catalysis

Definitions

  • WordNet 3.6
    • n catalysis acceleration of a chemical reaction induced the presence of material that is chemically unchanged at the end of the reaction "of the top 50 commodity chemicals, 30 are created directly by catalysis and another 6 are made from raw materials that are catalytically produced"
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Webster's Revised Unabridged Dictionary
    • Catalysis (Chem) A process by which a chemical reaction is accelerated in the presence of certain agents which were formerly believed to exert an influence by mere contact. It is now believed that such reactions are attended with the formation of an intermediate compound or compounds, so that by alternate composition and decomposition the agent is apparenty left unchanged; as, the catalysis of making ether from alcohol by means of sulphuric acid; or catalysis in the action of enzymes (as diastase, or ptyalin) on starch.
    • Catalysis Dissolution; degeneration; decay. "Sad catalysis and declension of piety."
    • Catalysis (Chem) The catalytic force.
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Century Dictionary and Cyclopedia
    • n catalysis Dissolution; destruction; degeneration; decay.
    • n catalysis A decomposition and new combination supposed by Berzelius and other chemists to be produced among the proximate and elementary principles of one or more compounds, by virtue of the mere presence of a substance or substances which do not of themselves enter into the reaction. It is at present believed that bodies which cause catalysis do in some way take part in the chemical reactions involved, though they are in the course of it always brought back to their original condition.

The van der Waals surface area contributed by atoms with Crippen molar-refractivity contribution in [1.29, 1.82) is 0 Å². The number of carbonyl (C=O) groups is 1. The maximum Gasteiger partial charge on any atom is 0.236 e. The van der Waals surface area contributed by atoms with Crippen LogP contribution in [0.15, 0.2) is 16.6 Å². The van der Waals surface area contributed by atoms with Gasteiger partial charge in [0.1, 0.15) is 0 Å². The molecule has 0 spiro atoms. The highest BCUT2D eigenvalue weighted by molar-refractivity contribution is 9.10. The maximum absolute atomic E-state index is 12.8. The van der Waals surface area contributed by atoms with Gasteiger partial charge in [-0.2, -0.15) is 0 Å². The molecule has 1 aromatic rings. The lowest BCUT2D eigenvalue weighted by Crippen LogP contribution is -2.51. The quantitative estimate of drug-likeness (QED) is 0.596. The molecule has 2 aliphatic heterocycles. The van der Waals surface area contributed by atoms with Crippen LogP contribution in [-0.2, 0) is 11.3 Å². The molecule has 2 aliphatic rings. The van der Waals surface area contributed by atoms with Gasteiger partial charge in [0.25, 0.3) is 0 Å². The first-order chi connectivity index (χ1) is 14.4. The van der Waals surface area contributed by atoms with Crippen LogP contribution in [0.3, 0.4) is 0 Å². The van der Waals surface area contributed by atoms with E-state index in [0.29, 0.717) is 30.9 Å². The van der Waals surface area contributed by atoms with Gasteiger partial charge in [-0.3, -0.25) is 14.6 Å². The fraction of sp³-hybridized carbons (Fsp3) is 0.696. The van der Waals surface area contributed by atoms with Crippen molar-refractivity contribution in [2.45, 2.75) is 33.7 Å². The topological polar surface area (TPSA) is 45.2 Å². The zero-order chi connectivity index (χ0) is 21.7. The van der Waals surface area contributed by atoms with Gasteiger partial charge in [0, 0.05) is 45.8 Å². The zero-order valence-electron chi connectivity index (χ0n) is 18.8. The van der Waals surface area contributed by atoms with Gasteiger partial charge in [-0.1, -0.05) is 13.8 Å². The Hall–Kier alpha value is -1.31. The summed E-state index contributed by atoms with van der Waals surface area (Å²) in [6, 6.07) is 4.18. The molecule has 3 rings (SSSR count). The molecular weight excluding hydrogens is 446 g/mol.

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Chambers's Twentieth Century Dictionary
    • n Catalysis ka-tal′i-sis (chem.) the decomposition of a compound and the recomposition of its elements, by the presence of a substance which does not itself suffer change, as in fermentation
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Etymology

Webster's Revised Unabridged Dictionary
ML., fr. Gr. dissolution, fr. to destroy, dissolve; kata` down, wholly + to loose
Chambers's Twentieth Century Dictionary
Gr. katalysiskata, down, lyein, to loosen.

Usage

In literature:

We call this catalysis, catalytic action, the action of presence, or by what learned name we choose.
"Medical Essays" by Oliver Wendell Holmes, Sr.
We should see the building of crystals, catalysis, and the movements of unstable compounds.
"The Last Harvest" by John Burroughs
Then there is such a thing as negative catalysis.
"The Black Star Passes" by John W Campbell
The principle of catalysis is therefore very important.
"An Elementary Study of Chemistry" by William McPherson
The phenomenon known as "catalysis" is of common occurrence in both inorganic and organic chemistry.
"The Chemistry of Plant Life" by Roscoe Wilfred Thatcher
Then little by little catalysis of the hydrogen peroxide begins, with liberation of oxygen.
"The Mechanism of Life" by Stéphane Leduc
GOSS, B. C.: 1917, Light Production at Low Temperatures by Catalysis with Metal and Metallic Oxide Hydrosols.
"The Nature of Animal Light" by E. Newton Harvey
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In news:

Angled Nanosheets Speed Catalysis .
Development Speeds up In Catalysis .
Cable & Wireless Worldwide hires Catalysis .
BT's wholesale business has pooled its PR account into technology shop Catalysis Communications, dropping Hill & Knowlton and Pirate Communications in the process.
Catalysis lands BT Wholesale PR.
They are obtained through the conversion of unsaturated fatty acids (from natural oil and fat) by a combination of pressure, temperature and catalysis, followed by purification processes.
Doped cerium oxide materials, long valued and mass produced for catalysis, are now being applied to solid oxide fuel cells (SOFCs) and other electrochemical devices like electrochemical oxygen generators (ECOGs).